1. Came here to say this.

      Watched it last night already knowing some of the hatred against makerbot for going closed-source and such, but didn’t know very much else. It was good to watch, then woke up to this in my inbox, they go together nicely

  10. I tried my hand at using the cupcake but the results were abysmal. I was convinced this machine was engineered just to troll me. The more experienced 3D printing experts around me were able to tweak the thing enough to eek out a successful job. They take a bit of babysitting but I can honestly say that I have witnessed a cupcake print successfully.

  11. No surprise here. Apart from the closed source fiasco Makerbot was also a victim of the hype around the Maker ‘movement’.Every Maker Faire had a new Makerbot being demoed and the snarky sales staff would throw pitches like ‘just press this button and you will get your part made’.
    That and the fact that the overall 3d Printer market could not make inroads with the common populace outside the maker community is directly responsible for this. A few other printer manufacturers like Solidoodle , Zeepro, InventApart(Rigidbot),Hyrel have closed down or downsized operations.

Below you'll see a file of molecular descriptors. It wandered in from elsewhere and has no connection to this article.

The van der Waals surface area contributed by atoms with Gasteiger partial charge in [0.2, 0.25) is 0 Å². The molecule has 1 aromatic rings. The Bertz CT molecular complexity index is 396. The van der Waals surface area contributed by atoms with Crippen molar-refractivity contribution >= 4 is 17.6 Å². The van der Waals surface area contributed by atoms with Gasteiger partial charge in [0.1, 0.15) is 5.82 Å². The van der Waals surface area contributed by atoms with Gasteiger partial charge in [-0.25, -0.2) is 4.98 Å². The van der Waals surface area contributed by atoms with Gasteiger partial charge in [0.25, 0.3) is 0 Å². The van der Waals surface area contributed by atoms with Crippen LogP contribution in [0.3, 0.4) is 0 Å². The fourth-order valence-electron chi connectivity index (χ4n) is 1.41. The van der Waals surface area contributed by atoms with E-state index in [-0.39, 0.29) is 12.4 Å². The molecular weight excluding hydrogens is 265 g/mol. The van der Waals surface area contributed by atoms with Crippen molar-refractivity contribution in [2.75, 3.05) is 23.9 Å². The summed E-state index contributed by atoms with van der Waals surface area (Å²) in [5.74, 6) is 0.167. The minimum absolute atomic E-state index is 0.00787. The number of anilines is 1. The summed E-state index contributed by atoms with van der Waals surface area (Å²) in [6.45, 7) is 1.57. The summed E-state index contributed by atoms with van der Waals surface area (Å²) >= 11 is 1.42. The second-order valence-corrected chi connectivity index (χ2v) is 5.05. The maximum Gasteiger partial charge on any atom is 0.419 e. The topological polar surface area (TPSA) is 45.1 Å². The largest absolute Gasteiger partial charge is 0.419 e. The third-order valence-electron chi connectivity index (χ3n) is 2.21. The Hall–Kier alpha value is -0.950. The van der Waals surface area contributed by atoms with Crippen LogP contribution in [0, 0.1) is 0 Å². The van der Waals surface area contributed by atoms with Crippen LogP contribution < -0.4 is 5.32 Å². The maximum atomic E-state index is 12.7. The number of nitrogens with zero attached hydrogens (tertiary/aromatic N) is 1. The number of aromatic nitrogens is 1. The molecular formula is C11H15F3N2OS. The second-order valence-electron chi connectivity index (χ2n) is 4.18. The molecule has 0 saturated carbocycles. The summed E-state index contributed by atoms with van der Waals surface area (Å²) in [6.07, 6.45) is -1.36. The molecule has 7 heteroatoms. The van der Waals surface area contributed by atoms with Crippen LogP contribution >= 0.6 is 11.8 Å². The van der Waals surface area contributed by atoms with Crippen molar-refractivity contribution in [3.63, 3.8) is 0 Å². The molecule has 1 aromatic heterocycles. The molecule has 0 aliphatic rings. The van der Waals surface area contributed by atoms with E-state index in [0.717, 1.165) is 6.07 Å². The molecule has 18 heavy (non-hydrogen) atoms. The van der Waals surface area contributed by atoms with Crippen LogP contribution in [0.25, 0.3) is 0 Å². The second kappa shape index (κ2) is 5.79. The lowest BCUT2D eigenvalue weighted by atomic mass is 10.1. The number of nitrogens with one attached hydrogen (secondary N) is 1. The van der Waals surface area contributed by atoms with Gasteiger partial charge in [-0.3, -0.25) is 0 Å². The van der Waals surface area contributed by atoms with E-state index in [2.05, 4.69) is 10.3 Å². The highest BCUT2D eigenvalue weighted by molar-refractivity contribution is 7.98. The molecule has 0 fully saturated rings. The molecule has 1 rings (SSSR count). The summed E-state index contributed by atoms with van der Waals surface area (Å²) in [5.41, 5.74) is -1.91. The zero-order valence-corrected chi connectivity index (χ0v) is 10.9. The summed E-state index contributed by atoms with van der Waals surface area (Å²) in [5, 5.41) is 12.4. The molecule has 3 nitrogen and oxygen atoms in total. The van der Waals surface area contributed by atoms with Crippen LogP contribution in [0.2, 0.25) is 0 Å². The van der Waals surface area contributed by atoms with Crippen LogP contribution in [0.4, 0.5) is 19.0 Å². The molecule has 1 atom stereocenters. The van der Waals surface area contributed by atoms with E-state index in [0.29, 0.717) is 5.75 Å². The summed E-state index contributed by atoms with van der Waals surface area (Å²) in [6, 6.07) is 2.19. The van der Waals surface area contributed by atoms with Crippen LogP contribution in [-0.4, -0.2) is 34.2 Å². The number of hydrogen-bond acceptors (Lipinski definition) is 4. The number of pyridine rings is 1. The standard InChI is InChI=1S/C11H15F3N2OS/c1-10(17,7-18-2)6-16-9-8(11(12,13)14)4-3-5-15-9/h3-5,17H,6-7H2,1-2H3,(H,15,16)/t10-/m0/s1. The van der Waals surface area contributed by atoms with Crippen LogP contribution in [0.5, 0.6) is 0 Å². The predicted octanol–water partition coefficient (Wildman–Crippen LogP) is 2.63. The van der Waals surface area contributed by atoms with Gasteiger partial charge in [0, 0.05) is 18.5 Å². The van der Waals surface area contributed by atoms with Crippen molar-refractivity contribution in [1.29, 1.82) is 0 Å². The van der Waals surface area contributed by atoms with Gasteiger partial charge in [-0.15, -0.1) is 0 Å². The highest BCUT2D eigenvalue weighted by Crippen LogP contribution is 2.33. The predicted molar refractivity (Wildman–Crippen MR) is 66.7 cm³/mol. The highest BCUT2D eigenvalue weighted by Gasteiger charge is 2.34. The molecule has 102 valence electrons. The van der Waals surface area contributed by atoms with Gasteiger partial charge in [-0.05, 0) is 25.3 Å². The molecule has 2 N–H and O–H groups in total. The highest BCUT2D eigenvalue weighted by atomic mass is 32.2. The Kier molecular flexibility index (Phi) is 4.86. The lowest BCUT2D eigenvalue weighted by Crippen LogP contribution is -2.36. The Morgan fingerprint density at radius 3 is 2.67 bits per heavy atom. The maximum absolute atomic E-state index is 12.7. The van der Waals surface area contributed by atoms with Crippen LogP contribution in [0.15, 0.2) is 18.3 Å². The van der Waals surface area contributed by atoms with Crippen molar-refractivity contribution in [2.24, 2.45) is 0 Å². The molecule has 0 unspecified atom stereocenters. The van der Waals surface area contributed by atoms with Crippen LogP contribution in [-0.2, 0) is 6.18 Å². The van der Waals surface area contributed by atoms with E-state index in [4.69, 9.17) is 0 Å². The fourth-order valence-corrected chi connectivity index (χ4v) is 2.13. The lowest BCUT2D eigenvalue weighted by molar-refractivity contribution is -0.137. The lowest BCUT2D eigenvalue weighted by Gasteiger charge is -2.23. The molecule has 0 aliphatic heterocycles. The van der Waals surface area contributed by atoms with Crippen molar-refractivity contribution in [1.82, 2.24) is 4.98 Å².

12. The WHY is simple. Investor money = COMPLETE loss of control.
    You don’t loose control when they own 50.0001%, you loose it when you give up >0.000000001%.
    You then have a fiduciary obligation to that investor. If a competitor approaches the board with a buy offer greater than projected earnings…. it doesn’t matter how much of the company you own. If you don’t agree, the investors can and will boot you. Bye bye Hoeken and Mayer.
    Moral of the story is to only take on investors if you’re looking for a quick exit.
    It’s not a world for open source ANYTHING.

  13. I blame two things. First, Bre Petis is a smug jerk who didn’t know when to shut up.